The warmer weather has the garden sopping wet. The water table in our vegetable patch lurks close to the surface and in the wet winter and spring months. The mud season in New England differs from place to place; the sandy soil of the Cape provides for some interesting variety. Cold winds still whip through the woods, and those warm early spring days remain inconsistent.

The birds in spring send up a racket around the garden, and evidence of wildlife traipsing around the garden fencing abounds. Deer in particular seem to have designated the garden area as a waypoint on their daily meandering across our property and into the woods beyond. Just behind the garden lie abandoned railroad tracks that are a preferred route for the pack of coyotes that call our neighborhood home. Red and gray foxes, martens, fishers, and river otters also patrol the woods and streams behind the garden, but rarely let themselves be seen. Hawks pirouette in the sky, and bald eagles are making a comeback after nearly a century of their absence. Skunks and raccoons make their nightly rounds as do opossums. Early on in our residence, a domesticated duck marched up and down the street from its owner’s house to the cul-de-sac in front of ours.

The garden is set off the road and away from the house; in summer it feels isolated from the rest of the world by walls of green. In spring, the woods still seem bare, but with the promise of new life to come.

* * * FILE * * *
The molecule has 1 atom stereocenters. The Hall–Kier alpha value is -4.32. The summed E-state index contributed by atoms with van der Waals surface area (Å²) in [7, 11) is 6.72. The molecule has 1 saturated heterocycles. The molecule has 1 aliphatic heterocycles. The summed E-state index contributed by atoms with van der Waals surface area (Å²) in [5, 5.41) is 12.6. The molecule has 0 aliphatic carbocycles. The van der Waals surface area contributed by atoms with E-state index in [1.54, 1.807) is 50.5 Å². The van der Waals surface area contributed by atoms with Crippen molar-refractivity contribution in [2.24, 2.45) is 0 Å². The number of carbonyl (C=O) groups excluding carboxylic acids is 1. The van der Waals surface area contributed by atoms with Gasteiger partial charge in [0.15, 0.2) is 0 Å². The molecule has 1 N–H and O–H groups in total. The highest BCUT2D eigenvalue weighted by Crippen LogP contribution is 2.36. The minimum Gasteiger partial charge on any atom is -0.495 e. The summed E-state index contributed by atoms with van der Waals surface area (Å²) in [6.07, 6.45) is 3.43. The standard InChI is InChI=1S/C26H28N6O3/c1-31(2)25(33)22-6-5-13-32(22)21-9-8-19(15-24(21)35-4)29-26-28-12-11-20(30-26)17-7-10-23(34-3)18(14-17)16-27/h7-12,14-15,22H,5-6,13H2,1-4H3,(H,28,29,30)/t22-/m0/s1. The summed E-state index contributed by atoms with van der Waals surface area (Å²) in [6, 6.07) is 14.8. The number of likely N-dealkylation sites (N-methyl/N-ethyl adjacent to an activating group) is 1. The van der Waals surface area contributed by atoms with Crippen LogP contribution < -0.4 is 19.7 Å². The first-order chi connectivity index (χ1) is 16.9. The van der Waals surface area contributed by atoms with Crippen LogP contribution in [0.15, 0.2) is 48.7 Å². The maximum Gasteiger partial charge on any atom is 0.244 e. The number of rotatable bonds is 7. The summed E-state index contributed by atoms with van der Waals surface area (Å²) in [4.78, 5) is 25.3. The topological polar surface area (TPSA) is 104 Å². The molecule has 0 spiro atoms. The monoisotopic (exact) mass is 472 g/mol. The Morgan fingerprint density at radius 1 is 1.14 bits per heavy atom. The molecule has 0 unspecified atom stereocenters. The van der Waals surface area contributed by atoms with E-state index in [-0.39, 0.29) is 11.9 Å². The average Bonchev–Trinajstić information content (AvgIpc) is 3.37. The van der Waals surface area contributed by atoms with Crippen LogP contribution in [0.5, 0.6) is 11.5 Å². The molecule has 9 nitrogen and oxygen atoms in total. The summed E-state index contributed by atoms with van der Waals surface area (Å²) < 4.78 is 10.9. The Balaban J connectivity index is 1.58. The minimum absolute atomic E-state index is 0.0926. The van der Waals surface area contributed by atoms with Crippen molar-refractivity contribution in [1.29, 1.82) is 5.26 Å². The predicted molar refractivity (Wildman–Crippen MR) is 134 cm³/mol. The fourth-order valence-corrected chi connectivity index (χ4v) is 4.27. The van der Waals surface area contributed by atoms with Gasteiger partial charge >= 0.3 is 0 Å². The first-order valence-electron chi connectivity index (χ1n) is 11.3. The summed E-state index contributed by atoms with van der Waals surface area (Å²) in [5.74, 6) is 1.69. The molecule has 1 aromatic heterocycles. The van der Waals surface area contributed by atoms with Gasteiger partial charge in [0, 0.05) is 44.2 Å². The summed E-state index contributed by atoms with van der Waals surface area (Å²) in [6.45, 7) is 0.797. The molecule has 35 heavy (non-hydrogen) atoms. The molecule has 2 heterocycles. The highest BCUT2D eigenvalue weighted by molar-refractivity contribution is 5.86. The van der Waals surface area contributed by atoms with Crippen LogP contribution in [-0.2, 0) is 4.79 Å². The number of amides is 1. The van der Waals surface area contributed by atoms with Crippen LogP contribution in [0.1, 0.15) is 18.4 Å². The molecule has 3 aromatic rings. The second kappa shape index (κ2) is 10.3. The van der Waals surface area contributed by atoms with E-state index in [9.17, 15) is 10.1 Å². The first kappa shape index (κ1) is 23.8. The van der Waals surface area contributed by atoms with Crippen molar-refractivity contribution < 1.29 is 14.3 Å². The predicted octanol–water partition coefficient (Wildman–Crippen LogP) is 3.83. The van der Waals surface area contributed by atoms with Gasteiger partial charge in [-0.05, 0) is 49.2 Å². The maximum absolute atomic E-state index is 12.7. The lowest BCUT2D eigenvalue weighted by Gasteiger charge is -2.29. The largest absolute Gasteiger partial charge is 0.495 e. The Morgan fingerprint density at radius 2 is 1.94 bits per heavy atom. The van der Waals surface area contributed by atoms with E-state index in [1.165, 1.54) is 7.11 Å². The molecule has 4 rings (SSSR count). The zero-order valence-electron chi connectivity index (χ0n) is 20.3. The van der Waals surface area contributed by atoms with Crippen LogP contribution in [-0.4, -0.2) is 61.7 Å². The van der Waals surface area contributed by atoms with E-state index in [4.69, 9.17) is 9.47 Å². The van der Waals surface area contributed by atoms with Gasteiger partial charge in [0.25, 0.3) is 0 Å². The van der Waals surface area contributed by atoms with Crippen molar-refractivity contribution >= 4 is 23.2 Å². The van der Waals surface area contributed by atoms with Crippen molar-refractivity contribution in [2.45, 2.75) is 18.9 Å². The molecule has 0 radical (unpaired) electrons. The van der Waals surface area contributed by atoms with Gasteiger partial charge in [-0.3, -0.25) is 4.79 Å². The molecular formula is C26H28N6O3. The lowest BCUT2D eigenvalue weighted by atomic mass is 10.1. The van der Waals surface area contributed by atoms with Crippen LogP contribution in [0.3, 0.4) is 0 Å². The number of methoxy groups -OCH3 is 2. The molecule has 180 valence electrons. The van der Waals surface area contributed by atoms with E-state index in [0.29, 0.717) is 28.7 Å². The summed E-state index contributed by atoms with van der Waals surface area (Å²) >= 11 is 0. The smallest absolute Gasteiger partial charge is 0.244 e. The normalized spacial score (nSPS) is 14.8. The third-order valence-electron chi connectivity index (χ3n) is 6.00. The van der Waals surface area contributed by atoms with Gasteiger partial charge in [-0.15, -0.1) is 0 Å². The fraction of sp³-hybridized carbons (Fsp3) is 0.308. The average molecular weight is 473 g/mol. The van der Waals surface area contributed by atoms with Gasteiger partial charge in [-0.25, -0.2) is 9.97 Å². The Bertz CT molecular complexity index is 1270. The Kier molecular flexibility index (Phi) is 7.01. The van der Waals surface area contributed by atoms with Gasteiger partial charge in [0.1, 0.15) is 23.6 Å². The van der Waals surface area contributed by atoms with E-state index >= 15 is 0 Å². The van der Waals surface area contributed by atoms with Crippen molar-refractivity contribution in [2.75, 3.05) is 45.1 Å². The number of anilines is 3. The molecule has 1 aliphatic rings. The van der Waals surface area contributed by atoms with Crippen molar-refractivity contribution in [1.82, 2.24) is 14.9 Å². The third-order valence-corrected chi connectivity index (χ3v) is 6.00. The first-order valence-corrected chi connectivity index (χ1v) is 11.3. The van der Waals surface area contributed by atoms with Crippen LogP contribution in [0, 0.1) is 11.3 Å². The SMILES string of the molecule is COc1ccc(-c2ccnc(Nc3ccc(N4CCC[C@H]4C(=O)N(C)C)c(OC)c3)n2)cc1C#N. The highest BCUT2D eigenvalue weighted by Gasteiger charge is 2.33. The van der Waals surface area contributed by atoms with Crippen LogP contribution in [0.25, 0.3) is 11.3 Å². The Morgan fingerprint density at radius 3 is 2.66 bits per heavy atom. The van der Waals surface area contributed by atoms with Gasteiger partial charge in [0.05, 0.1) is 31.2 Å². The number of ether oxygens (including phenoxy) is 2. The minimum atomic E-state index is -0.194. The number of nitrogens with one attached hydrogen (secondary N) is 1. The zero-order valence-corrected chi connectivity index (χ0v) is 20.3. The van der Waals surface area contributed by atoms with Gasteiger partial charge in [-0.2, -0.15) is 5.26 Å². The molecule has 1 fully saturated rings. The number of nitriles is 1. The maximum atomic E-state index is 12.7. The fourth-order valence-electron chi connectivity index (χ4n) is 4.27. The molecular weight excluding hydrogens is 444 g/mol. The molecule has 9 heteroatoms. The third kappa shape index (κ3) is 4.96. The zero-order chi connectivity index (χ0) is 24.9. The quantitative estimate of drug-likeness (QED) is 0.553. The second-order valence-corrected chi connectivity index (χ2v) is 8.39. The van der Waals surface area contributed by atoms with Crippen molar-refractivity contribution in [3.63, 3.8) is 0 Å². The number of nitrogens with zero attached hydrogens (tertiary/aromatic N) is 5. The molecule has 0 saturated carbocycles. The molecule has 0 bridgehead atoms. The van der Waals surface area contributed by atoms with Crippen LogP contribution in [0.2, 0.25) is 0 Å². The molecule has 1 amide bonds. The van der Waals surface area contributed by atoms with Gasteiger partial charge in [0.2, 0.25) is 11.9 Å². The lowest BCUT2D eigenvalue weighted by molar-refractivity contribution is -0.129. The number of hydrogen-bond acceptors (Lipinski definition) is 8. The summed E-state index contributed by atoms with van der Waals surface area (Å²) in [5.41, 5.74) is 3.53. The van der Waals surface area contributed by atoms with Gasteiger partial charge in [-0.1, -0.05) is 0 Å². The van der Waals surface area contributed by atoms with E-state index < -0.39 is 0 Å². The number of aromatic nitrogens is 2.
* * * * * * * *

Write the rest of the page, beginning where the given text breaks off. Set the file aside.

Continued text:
Soil improvement remains an ever-present project, the work is never perfected. When the garden winds down in the fall, it’s time to prep for spring. For acidic soils, which much of the Cape has, a coating of lime is best applied at the closing of the year; it’s slow breakdown into the earth will set up next season’s gardens PH well. Working in compost and seaweed before planting a cover crop like winter rye is wise for the forward thinker. Given the time constraints and many other projects seeking my attention, this doesn’t always happen. I should be better about winter rye in particular, which helps hold the soil together and can be turned over the following spring, providing added nutrients. I have a habit of playing catch-up in the spring, adding compost or dehydrated cow manure and, if needed, quick lime, which will dissolve in the soil faster than other types of lime, but with less potency.

One major element that I omit here is peat moss. Some gardeners swear by this organic additive: it aerates the soil, helps it retain moisture and, being slightly acidic, works to adjust soil PH. The issue with peat is the environmental toll contained in each bag we so liberally dole out over the vegetable patch. Peat is the decayed remains of sphagnum moss accumulated in bogs over years. These vast mires result in a major carbon sink, some of the largest on the planet. Much of the peat consumed in the United States originates from Canada. Warming global temperatures and melting permafrost have led to fires breaking out in the tundra, burning peat and releasing a vast store of greenhouse gases. To that end, I’ve stopped using peat and searched for alternatives.